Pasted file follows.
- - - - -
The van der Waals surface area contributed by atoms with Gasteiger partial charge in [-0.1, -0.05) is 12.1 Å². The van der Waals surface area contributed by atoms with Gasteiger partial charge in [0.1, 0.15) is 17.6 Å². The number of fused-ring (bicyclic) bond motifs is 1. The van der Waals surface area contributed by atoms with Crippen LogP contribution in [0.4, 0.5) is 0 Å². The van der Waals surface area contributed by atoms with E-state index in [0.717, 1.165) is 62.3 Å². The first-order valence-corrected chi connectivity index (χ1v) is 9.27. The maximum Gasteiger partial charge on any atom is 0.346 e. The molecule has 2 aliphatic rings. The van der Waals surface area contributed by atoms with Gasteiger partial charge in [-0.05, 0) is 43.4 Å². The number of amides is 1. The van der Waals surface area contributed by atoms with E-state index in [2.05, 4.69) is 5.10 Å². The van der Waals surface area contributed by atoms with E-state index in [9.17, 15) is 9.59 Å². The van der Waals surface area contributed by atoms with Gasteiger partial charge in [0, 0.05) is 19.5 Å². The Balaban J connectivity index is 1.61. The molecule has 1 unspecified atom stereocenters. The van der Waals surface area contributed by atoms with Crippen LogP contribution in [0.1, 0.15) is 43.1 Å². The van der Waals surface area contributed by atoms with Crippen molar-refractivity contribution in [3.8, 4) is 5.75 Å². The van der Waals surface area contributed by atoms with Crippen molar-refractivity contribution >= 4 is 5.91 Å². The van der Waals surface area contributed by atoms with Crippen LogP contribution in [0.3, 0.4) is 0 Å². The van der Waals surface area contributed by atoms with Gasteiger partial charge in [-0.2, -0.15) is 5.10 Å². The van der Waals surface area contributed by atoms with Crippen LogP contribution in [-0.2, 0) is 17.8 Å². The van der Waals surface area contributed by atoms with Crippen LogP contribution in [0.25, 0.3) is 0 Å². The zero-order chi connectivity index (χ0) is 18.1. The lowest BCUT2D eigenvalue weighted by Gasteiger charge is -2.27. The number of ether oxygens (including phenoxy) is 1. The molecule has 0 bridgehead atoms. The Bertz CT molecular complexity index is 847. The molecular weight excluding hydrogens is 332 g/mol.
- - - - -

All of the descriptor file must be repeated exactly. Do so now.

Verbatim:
The van der Waals surface area contributed by atoms with Gasteiger partial charge in [-0.1, -0.05) is 12.1 Å². The van der Waals surface area contributed by atoms with Gasteiger partial charge in [0.1, 0.15) is 17.6 Å². The number of fused-ring (bicyclic) bond motifs is 1. The van der Waals surface area contributed by atoms with Crippen LogP contribution in [0.4, 0.5) is 0 Å². The van der Waals surface area contributed by atoms with E-state index in [0.717, 1.165) is 62.3 Å². The first-order valence-corrected chi connectivity index (χ1v) is 9.27. The maximum Gasteiger partial charge on any atom is 0.346 e. The molecule has 2 aliphatic rings. The van der Waals surface area contributed by atoms with Gasteiger partial charge in [-0.05, 0) is 43.4 Å². The number of amides is 1. The van der Waals surface area contributed by atoms with E-state index in [2.05, 4.69) is 5.10 Å². The van der Waals surface area contributed by atoms with E-state index in [9.17, 15) is 9.59 Å². The van der Waals surface area contributed by atoms with Gasteiger partial charge in [0, 0.05) is 19.5 Å². The Balaban J connectivity index is 1.61. The molecule has 1 unspecified atom stereocenters. The van der Waals surface area contributed by atoms with Crippen LogP contribution in [0.1, 0.15) is 43.1 Å². The van der Waals surface area contributed by atoms with Crippen molar-refractivity contribution in [3.8, 4) is 5.75 Å². The van der Waals surface area contributed by atoms with Crippen molar-refractivity contribution >= 4 is 5.91 Å². The van der Waals surface area contributed by atoms with Crippen LogP contribution in [0.3, 0.4) is 0 Å². The van der Waals surface area contributed by atoms with Gasteiger partial charge in [-0.2, -0.15) is 5.10 Å². The van der Waals surface area contributed by atoms with Crippen LogP contribution in [-0.2, 0) is 17.8 Å². The van der Waals surface area contributed by atoms with Crippen LogP contribution in [0.25, 0.3) is 0 Å². The zero-order chi connectivity index (χ0) is 18.1. The lowest BCUT2D eigenvalue weighted by Gasteiger charge is -2.27. The number of ether oxygens (including phenoxy) is 1. The molecule has 0 bridgehead atoms. The Bertz CT molecular complexity index is 847. The molecular weight excluding hydrogens is 332 g/mol.